What do the Republican presidential candidates think about the most pressing defense and foreign policy issues facing the U.S.? Find out by tuning into CNN at 8 p.m. (EST) on Tuesday, Nov. 22, for the next GOP debate. Sponsored by The Heritage Foundation and the American Enterprise Institute, the debate should offer insight into how each Republican hopeful would act as commander in chief.
Omnibus Spending Bill
Congress is wrapping up the Fiscal Year 2012 spending bills. Members are going with a massive omnibus spending bill that bundles all the remaining spending measures into one. Conservatives have objected to the overall spending levels in the bill. The final measure's numbers will be far higher than those the House earlier agreed to in the budget sponsored by Rep. Paul Ryan (R.-Wis.).
Last week, Senate Majority Leader Harry Reid (D.-Nev.) tried to pass the Financial Services and State Department appropriations bills as part of a less controversial measure: Energy-Water bill. Conservatives blocked consideration of that measure. Now Congress is resorting to one massive appropriations bill to fund the government for the remainder of the year.
Super Committee Mission Creep
This week, the Super Committee is supposed to deliver a bill to Congress and the American people cutting $1.2 trillion from the budget to avoid mandatory debilitating cuts to defense programs. Some conservatives worry that the Super Committee, thanks to Democratic bullying, is considering increased spending and higher taxes—two issues inappropriate for a “Joint Select Committee on Deficit Reduction.” Democrats have been using the threat of massive defense cuts to scare Republicans on the Super Committee into agreeing to new spending and tax hikes.
A proposal for the Super Committee written by Sen. Pat Toomey (R.-Pa.) contains some excellent ideas on flattening the tax code, but it comes at the price of $250 billion in tax hikes over the next 10 years. Conservatives like the flattening of the tax code, but hate the idea of raising taxes on the American people.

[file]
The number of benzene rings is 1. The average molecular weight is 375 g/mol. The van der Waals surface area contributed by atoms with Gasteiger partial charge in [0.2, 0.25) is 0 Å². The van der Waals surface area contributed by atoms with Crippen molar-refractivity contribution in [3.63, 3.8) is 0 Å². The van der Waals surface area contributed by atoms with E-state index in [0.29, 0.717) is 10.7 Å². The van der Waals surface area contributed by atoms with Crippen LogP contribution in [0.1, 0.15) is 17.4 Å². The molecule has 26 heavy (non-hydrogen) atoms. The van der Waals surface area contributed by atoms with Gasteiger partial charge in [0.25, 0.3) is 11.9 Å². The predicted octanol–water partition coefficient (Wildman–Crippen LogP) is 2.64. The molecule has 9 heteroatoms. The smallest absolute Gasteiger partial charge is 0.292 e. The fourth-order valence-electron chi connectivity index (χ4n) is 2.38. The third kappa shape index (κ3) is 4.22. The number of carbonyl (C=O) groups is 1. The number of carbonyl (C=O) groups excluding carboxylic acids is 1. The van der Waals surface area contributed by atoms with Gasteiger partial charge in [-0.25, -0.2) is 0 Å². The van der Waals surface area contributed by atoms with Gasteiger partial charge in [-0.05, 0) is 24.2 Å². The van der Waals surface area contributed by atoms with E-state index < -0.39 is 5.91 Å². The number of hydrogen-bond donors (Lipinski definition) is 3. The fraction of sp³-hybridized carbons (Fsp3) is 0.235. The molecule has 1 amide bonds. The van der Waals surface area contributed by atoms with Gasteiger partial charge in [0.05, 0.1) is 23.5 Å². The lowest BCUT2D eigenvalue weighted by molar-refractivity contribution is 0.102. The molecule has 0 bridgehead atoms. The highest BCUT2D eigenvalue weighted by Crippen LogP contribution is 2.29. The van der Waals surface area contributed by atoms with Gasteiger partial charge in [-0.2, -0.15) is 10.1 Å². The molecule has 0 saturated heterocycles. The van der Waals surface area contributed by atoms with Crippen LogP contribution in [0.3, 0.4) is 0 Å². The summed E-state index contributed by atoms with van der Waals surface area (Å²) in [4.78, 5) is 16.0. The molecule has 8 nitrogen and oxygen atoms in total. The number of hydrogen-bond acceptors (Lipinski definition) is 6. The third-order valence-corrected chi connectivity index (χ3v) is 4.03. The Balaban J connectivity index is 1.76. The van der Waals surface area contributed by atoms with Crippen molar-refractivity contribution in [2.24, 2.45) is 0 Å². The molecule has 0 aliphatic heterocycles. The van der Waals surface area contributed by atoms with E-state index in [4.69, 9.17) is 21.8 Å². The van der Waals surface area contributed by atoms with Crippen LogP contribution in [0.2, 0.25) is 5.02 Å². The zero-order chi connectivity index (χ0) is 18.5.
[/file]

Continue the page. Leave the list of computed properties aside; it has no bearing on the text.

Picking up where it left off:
The Toomey proposal would cut discretionary spending, save money through some entitlement tweaks, and cut some health care spending. Toomey has put tax increases on the table if Democrats would agree to a permanent extension of the Bush tax cuts and some further flattening of the tax code. The same tax cuts President Obama agreed to extend for two years, into late 2010. The tax increases come from limiting deductions on high earners.
Democrats don’t like the Toomey plan because they want even higher taxes, and they want to use the Super Committee to spend more. They claim their plan is a $2.3 trillion cut over 10 years. Yet it relies on accounting gimmicks and higher taxes to hit that imaginary number. Tax-and-spend liberals want to hammer the oil and gas industry with huge tax hikes. These proposed tax increases would cause further hikes in the cost of energy for all Americans.
Democrats on the Super Committee have their own version of tax reform that will raise some half a trillion in taxes over 10 years, in addition to the oil and gas tax hikes. The proposal makes massive cuts to defense and uses accounting gimmicks to save money in Medicare and Medicaid. Reports indicate that Democrats have further demanded inclusion of elements of the President’s stimulus plan, including an extension of unemployment benefits.
Coburn Strikes Again
A new report issued by Sen. Tom Coburn (R.-Okla.) shows that the only government function that politicians seem to want to cut is government oversight. The report shows that the Government Accountability Office (GAO) has done some excellent work in exposing congressional overspending. Rather than respond to these reports by cutting government spending, Congress is seeking to cut the GAO budget. Lawmakers want to punish the oversight office for exposing the ugly underbelly of waste, fraud and abuse.
The GAO exposed the fact that congressional oversight has decreased and that Congress has passed 96% of legislation without a vote. It wrote that the Senate spent more than 200 hours in quorum calls in 2009. Clearly these federally elected politicians didn’t like the work of the GAO, and they have sliced its budget with 13% in cuts since 1992.
Seems as if the only cuts federal politicians want to make are to keep secret all their ongoing overspending and sweetheart deals.
Brian Darling is a senior fellow at The Heritage Foundation.
First appeared in Human Events